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New Leaf - The Year of the Ox

  by John Clarkson

published: 23 / 5 / 2022

New Leaf - The Year of the Ox
Label: Select Label
Format: N/A


John Clarkson ref;lects on Edinburgh-based band New Leaf's fourth album 'The Year of the Ox', which recorded originally in 2001, has finally seen release twenty years later.in an updated version.

Jeremy Thoms has been a prolific presence on the Edinburgh independent music scene for forty years, and since he moved there from his home city of Aberdeen in 1982 after the break-up of his early band, the John Peel-endorsed The Presidents Men. For the last fifteen years, he has fronted post-punk/alternative rock outfit The Cathode Ray, who have recorded three albums whose songs about dysfunction, alienation and breakdown have caught the uncertainty of the last decade perfectly. Before The Cathode Ray ,he was in another long-term project, New Leaf, which was centred around the songwriting partnership of Thoms (guitars, keyboards and vocals) and Andy Kelly (lead vocals), and also featured in different line-ups future Cathode Ray members, Neil Baldwin (bass) and David Mack (drums, percussion). At one point big in Japan, New Leaf recorded three albums, ‘On Safari’ (1995), ‘Stereophonic’ (1997) and ‘Panorama’ (1999) before splitting,. They reformed and had just about finished a fourth LP, ‘The Year of the Ox’, in 2001 when personal circumstances intervened, forcing the band to split up again. Twenty years on, during lockdown, Thoms and Kelly decided to revive the abandoned album, adding new overdubs, and remixing and mastering the recordings in Thoms’ home studio. Thoms to his very great credit has never followed trends. He currently fronts a guitar band when the majority of musical interest is on singer-songwriters bedroom artists and electronica, and similarly in the late 1990s and early noughties, when Brit Pop, dance and grunge were all huge, New Leaf again went against convention and drew on easy listening, country, folk, soul and orchestral pop influences, all of which are very much in evidence on 'The Year of the Ox'. At the time of the original recordings, Thoms’ first marriage had recently ended, and Kelly had also just had a relationship finish, and that is reflected in the lyrics. ‘The Year of the Ox’ is essentially a break-up album. “Nothing’s going to be the same without you/Nothing’s going to be the same with you at all,” croons Kelly on the jazz-tinged, percussion-heavy ‘Postcards’, while bittersweet ballad ’The Irony of It All’ finds him in mental turmoil after meeting by chance his ex in the park who has already got a new love in tow. “I was dropped like a stone down a well,” Kelly complains. 'The Year of the Ox’, however, never comes across as self-pitying and more cathartic and often oddly joyful. It as if Thoms and Kelly have chosen to take their collective agonies and decided to do something positive with them by throwing everything into their songwriting. The arrangements throughout the fourteen tracks are immaculate, and both Reginaldo Dias’s crescendoing trumpet and Thoms, Mack and bassist John Hall’s combined razor-tight percussion add much to the mix. It is also often very funny. Both ‘I Believed in You’ and ‘Tiger’ are soaring, somewhat hammed-up Latin/bossa nova numbers, and ‘Deep Water’ is a cod country and western number. Potential hope for the future is also found on the album’s most outstanding track, orchestral torch ballad ‘Fpre in the Stars' ("If there is someone out there for me, let the elements decide where there is fire in the stars tonight"). ‘The Year of the Ox’ is music as therapy in its highest form.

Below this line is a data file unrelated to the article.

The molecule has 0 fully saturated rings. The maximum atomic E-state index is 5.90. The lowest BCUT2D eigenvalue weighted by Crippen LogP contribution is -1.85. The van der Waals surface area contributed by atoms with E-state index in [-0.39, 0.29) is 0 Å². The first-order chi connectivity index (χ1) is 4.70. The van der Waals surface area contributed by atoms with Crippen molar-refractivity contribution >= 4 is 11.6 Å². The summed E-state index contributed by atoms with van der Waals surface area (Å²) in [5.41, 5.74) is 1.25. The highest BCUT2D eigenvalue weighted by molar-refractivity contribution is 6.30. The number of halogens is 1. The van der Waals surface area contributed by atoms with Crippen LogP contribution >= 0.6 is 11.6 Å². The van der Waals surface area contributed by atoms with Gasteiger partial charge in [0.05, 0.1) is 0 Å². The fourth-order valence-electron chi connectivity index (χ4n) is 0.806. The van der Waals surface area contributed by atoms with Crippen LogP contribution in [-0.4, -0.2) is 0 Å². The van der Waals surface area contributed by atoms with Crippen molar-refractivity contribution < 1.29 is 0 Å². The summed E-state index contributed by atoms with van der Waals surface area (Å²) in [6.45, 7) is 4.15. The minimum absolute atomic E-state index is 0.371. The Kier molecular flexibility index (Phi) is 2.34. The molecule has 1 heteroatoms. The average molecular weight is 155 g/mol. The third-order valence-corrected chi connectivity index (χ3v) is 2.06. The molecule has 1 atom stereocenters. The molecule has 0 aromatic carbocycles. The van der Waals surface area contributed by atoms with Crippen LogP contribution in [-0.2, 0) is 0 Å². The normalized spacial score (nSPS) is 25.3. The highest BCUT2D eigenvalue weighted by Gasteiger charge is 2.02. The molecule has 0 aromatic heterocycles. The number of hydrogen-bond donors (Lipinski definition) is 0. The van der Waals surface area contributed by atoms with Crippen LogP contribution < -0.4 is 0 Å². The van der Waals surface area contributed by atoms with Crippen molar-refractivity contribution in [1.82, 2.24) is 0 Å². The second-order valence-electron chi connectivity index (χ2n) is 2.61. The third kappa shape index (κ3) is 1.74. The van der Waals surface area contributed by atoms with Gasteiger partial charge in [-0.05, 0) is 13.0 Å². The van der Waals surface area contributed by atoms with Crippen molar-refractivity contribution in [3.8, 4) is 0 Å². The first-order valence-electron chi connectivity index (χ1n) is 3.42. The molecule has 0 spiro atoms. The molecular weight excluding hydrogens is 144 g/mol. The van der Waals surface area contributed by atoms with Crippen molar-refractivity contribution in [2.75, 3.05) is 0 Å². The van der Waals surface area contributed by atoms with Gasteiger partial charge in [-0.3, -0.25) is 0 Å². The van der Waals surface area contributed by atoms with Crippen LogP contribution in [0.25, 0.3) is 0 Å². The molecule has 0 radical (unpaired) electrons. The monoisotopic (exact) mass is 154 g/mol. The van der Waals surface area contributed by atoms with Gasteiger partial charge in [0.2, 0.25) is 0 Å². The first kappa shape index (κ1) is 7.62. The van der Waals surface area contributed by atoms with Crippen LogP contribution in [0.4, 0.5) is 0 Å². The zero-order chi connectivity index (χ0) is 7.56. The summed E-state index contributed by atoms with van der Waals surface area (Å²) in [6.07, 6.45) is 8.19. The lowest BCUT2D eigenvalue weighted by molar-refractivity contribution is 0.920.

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New Leaf - The Year of the Ox

New Leaf - The Year of the Ox

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